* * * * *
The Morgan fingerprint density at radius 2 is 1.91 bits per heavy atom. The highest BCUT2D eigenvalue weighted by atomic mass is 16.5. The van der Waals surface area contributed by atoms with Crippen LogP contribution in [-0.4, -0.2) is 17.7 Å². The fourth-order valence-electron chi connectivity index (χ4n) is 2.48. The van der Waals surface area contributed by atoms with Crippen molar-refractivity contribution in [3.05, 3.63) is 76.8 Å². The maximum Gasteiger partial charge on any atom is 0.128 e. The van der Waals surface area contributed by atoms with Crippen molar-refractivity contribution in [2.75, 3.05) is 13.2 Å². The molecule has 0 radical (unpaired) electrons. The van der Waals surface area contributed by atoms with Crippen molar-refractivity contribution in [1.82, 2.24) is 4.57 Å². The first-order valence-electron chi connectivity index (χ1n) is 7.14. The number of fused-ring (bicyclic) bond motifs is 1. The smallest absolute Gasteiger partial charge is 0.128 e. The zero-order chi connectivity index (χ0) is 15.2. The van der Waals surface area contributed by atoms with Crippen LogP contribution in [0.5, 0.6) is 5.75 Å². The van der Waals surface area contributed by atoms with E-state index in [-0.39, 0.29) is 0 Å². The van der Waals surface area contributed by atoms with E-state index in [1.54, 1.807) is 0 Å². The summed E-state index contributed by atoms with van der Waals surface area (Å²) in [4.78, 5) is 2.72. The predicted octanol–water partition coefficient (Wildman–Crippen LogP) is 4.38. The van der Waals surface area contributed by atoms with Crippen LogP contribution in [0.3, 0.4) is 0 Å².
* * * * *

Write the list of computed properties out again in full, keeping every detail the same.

The Morgan fingerprint density at radius 2 is 1.91 bits per heavy atom. The highest BCUT2D eigenvalue weighted by atomic mass is 16.5. The van der Waals surface area contributed by atoms with Crippen LogP contribution in [-0.4, -0.2) is 17.7 Å². The fourth-order valence-electron chi connectivity index (χ4n) is 2.48. The van der Waals surface area contributed by atoms with Crippen molar-refractivity contribution in [3.05, 3.63) is 76.8 Å². The maximum Gasteiger partial charge on any atom is 0.128 e. The van der Waals surface area contributed by atoms with Crippen molar-refractivity contribution in [2.75, 3.05) is 13.2 Å². The molecule has 0 radical (unpaired) electrons. The van der Waals surface area contributed by atoms with Crippen molar-refractivity contribution in [1.82, 2.24) is 4.57 Å². The first-order valence-electron chi connectivity index (χ1n) is 7.14. The number of fused-ring (bicyclic) bond motifs is 1. The smallest absolute Gasteiger partial charge is 0.128 e. The zero-order chi connectivity index (χ0) is 15.2. The van der Waals surface area contributed by atoms with Crippen LogP contribution in [0.5, 0.6) is 5.75 Å². The van der Waals surface area contributed by atoms with E-state index in [-0.39, 0.29) is 0 Å². The van der Waals surface area contributed by atoms with E-state index in [1.54, 1.807) is 0 Å². The summed E-state index contributed by atoms with van der Waals surface area (Å²) in [4.78, 5) is 2.72. The predicted octanol–water partition coefficient (Wildman–Crippen LogP) is 4.38. The van der Waals surface area contributed by atoms with Crippen LogP contribution in [0.3, 0.4) is 0 Å².